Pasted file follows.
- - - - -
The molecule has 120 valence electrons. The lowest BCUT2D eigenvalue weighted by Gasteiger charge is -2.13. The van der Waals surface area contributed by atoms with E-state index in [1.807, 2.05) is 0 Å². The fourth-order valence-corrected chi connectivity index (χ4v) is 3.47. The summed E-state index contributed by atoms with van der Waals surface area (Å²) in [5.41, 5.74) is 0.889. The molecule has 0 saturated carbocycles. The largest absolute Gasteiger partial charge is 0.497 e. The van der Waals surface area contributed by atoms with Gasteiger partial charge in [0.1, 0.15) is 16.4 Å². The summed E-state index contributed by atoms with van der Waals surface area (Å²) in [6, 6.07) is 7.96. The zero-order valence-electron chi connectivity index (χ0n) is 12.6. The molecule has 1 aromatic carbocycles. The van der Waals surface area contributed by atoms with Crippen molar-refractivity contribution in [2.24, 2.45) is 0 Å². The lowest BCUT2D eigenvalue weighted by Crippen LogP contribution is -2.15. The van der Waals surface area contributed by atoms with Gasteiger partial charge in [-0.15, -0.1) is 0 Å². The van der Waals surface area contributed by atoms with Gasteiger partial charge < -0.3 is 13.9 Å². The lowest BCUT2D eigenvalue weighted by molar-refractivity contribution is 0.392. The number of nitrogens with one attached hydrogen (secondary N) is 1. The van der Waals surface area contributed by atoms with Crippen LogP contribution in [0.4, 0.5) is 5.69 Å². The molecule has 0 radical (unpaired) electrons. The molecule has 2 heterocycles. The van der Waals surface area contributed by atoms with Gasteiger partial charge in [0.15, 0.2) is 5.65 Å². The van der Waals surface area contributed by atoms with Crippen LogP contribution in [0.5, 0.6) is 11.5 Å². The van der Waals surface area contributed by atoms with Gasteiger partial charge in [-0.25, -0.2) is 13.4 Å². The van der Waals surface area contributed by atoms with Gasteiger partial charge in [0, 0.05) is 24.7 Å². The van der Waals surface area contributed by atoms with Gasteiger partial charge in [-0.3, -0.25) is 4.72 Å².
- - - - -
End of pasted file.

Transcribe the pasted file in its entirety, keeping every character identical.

The molecule has 120 valence electrons. The lowest BCUT2D eigenvalue weighted by Gasteiger charge is -2.13. The van der Waals surface area contributed by atoms with E-state index in [1.807, 2.05) is 0 Å². The fourth-order valence-corrected chi connectivity index (χ4v) is 3.47. The summed E-state index contributed by atoms with van der Waals surface area (Å²) in [5.41, 5.74) is 0.889. The molecule has 0 saturated carbocycles. The largest absolute Gasteiger partial charge is 0.497 e. The van der Waals surface area contributed by atoms with Gasteiger partial charge in [0.1, 0.15) is 16.4 Å². The summed E-state index contributed by atoms with van der Waals surface area (Å²) in [6, 6.07) is 7.96. The zero-order valence-electron chi connectivity index (χ0n) is 12.6. The molecule has 1 aromatic carbocycles. The van der Waals surface area contributed by atoms with Crippen molar-refractivity contribution in [2.24, 2.45) is 0 Å². The lowest BCUT2D eigenvalue weighted by Crippen LogP contribution is -2.15. The van der Waals surface area contributed by atoms with Gasteiger partial charge in [-0.15, -0.1) is 0 Å². The van der Waals surface area contributed by atoms with Gasteiger partial charge < -0.3 is 13.9 Å². The lowest BCUT2D eigenvalue weighted by molar-refractivity contribution is 0.392. The number of nitrogens with one attached hydrogen (secondary N) is 1. The van der Waals surface area contributed by atoms with Crippen LogP contribution in [0.4, 0.5) is 5.69 Å². The molecule has 0 radical (unpaired) electrons. The molecule has 2 heterocycles. The van der Waals surface area contributed by atoms with Gasteiger partial charge in [0.15, 0.2) is 5.65 Å². The van der Waals surface area contributed by atoms with Crippen LogP contribution in [0.5, 0.6) is 11.5 Å². The van der Waals surface area contributed by atoms with Gasteiger partial charge in [-0.25, -0.2) is 13.4 Å². The van der Waals surface area contributed by atoms with Gasteiger partial charge in [0, 0.05) is 24.7 Å². The van der Waals surface area contributed by atoms with Gasteiger partial charge in [-0.3, -0.25) is 4.72 Å².